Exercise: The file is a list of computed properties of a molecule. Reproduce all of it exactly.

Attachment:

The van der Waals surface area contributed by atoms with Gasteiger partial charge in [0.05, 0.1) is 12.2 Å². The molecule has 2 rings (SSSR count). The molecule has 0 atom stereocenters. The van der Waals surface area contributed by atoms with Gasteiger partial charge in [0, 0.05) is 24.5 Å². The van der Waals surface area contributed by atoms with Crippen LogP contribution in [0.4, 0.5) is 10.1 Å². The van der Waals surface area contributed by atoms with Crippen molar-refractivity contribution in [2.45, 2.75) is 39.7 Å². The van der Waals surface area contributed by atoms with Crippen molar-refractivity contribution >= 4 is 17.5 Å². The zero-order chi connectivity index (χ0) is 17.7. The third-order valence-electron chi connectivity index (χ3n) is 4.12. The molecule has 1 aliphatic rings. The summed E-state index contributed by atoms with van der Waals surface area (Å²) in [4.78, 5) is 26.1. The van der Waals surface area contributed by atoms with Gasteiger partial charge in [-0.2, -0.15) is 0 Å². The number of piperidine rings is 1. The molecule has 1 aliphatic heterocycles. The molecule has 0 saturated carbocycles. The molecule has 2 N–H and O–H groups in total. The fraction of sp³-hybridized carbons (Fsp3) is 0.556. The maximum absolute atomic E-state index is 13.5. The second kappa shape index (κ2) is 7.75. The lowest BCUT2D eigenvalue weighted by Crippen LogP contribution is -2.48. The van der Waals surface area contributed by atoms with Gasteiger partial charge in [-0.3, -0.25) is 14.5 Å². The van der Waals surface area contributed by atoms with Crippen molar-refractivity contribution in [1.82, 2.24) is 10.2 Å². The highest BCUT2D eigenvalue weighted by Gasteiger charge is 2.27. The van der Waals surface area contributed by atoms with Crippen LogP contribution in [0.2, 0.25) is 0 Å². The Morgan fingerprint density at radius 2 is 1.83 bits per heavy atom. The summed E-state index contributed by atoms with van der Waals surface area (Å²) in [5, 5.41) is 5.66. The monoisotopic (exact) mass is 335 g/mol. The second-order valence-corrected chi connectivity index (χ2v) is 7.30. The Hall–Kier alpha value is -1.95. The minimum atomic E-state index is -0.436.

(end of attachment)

The van der Waals surface area contributed by atoms with Gasteiger partial charge in [0.05, 0.1) is 12.2 Å². The molecule has 2 rings (SSSR count). The molecule has 0 atom stereocenters. The van der Waals surface area contributed by atoms with Gasteiger partial charge in [0, 0.05) is 24.5 Å². The van der Waals surface area contributed by atoms with Crippen LogP contribution in [0.4, 0.5) is 10.1 Å². The van der Waals surface area contributed by atoms with Crippen molar-refractivity contribution in [2.45, 2.75) is 39.7 Å². The van der Waals surface area contributed by atoms with Crippen molar-refractivity contribution >= 4 is 17.5 Å². The zero-order chi connectivity index (χ0) is 17.7. The third-order valence-electron chi connectivity index (χ3n) is 4.12. The molecule has 1 aliphatic rings. The summed E-state index contributed by atoms with van der Waals surface area (Å²) in [4.78, 5) is 26.1. The van der Waals surface area contributed by atoms with Gasteiger partial charge in [-0.2, -0.15) is 0 Å². The number of piperidine rings is 1. The molecule has 1 aliphatic heterocycles. The molecule has 0 saturated carbocycles. The molecule has 2 N–H and O–H groups in total. The fraction of sp³-hybridized carbons (Fsp3) is 0.556. The maximum absolute atomic E-state index is 13.5. The second kappa shape index (κ2) is 7.75. The lowest BCUT2D eigenvalue weighted by Crippen LogP contribution is -2.48. The van der Waals surface area contributed by atoms with Gasteiger partial charge in [-0.3, -0.25) is 14.5 Å². The van der Waals surface area contributed by atoms with Crippen molar-refractivity contribution in [1.82, 2.24) is 10.2 Å². The highest BCUT2D eigenvalue weighted by Gasteiger charge is 2.27. The van der Waals surface area contributed by atoms with Crippen LogP contribution in [0.2, 0.25) is 0 Å². The Morgan fingerprint density at radius 2 is 1.83 bits per heavy atom. The summed E-state index contributed by atoms with van der Waals surface area (Å²) in [5, 5.41) is 5.66. The monoisotopic (exact) mass is 335 g/mol. The second-order valence-corrected chi connectivity index (χ2v) is 7.30. The Hall–Kier alpha value is -1.95. The minimum atomic E-state index is -0.436.